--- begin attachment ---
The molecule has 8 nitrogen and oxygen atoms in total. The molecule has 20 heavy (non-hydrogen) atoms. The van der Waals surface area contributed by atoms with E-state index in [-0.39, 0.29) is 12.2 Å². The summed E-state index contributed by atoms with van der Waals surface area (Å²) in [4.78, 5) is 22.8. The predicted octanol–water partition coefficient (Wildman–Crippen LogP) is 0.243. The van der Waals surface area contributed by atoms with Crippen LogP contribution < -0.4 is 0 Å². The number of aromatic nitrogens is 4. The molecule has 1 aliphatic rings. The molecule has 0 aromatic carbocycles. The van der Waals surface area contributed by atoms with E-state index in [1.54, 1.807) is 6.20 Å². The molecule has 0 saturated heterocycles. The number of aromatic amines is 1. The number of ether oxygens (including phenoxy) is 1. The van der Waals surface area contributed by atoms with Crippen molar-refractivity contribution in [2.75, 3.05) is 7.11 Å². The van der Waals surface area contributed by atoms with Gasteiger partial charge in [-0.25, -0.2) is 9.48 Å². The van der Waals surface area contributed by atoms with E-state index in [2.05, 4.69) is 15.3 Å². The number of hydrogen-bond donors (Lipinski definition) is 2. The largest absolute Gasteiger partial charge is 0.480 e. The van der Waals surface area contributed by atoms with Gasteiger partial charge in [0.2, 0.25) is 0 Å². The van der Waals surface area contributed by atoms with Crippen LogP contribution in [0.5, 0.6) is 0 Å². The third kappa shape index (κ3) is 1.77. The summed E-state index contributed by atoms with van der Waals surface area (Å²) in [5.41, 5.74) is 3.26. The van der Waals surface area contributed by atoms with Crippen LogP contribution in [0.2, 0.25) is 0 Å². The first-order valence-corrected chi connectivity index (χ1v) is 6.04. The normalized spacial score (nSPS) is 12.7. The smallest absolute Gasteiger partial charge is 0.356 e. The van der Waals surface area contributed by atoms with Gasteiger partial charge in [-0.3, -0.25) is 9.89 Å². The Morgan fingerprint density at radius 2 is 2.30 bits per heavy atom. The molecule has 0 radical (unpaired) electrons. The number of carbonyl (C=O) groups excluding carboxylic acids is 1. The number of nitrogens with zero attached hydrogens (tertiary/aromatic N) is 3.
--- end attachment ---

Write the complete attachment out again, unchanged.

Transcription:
The molecule has 8 nitrogen and oxygen atoms in total. The molecule has 20 heavy (non-hydrogen) atoms. The van der Waals surface area contributed by atoms with E-state index in [-0.39, 0.29) is 12.2 Å². The summed E-state index contributed by atoms with van der Waals surface area (Å²) in [4.78, 5) is 22.8. The predicted octanol–water partition coefficient (Wildman–Crippen LogP) is 0.243. The van der Waals surface area contributed by atoms with Crippen LogP contribution < -0.4 is 0 Å². The number of aromatic nitrogens is 4. The molecule has 1 aliphatic rings. The molecule has 0 aromatic carbocycles. The van der Waals surface area contributed by atoms with E-state index in [1.54, 1.807) is 6.20 Å². The molecule has 0 saturated heterocycles. The number of aromatic amines is 1. The number of ether oxygens (including phenoxy) is 1. The van der Waals surface area contributed by atoms with Crippen molar-refractivity contribution in [2.75, 3.05) is 7.11 Å². The van der Waals surface area contributed by atoms with Gasteiger partial charge in [-0.25, -0.2) is 9.48 Å². The van der Waals surface area contributed by atoms with E-state index in [2.05, 4.69) is 15.3 Å². The number of hydrogen-bond donors (Lipinski definition) is 2. The largest absolute Gasteiger partial charge is 0.480 e. The van der Waals surface area contributed by atoms with Gasteiger partial charge in [0.2, 0.25) is 0 Å². The van der Waals surface area contributed by atoms with Crippen LogP contribution in [0.5, 0.6) is 0 Å². The third kappa shape index (κ3) is 1.77. The summed E-state index contributed by atoms with van der Waals surface area (Å²) in [5.41, 5.74) is 3.26. The van der Waals surface area contributed by atoms with Crippen LogP contribution in [0.2, 0.25) is 0 Å². The first-order valence-corrected chi connectivity index (χ1v) is 6.04. The normalized spacial score (nSPS) is 12.7. The smallest absolute Gasteiger partial charge is 0.356 e. The van der Waals surface area contributed by atoms with Gasteiger partial charge in [-0.3, -0.25) is 9.89 Å². The Morgan fingerprint density at radius 2 is 2.30 bits per heavy atom. The molecule has 0 radical (unpaired) electrons. The number of carbonyl (C=O) groups excluding carboxylic acids is 1. The number of nitrogens with zero attached hydrogens (tertiary/aromatic N) is 3.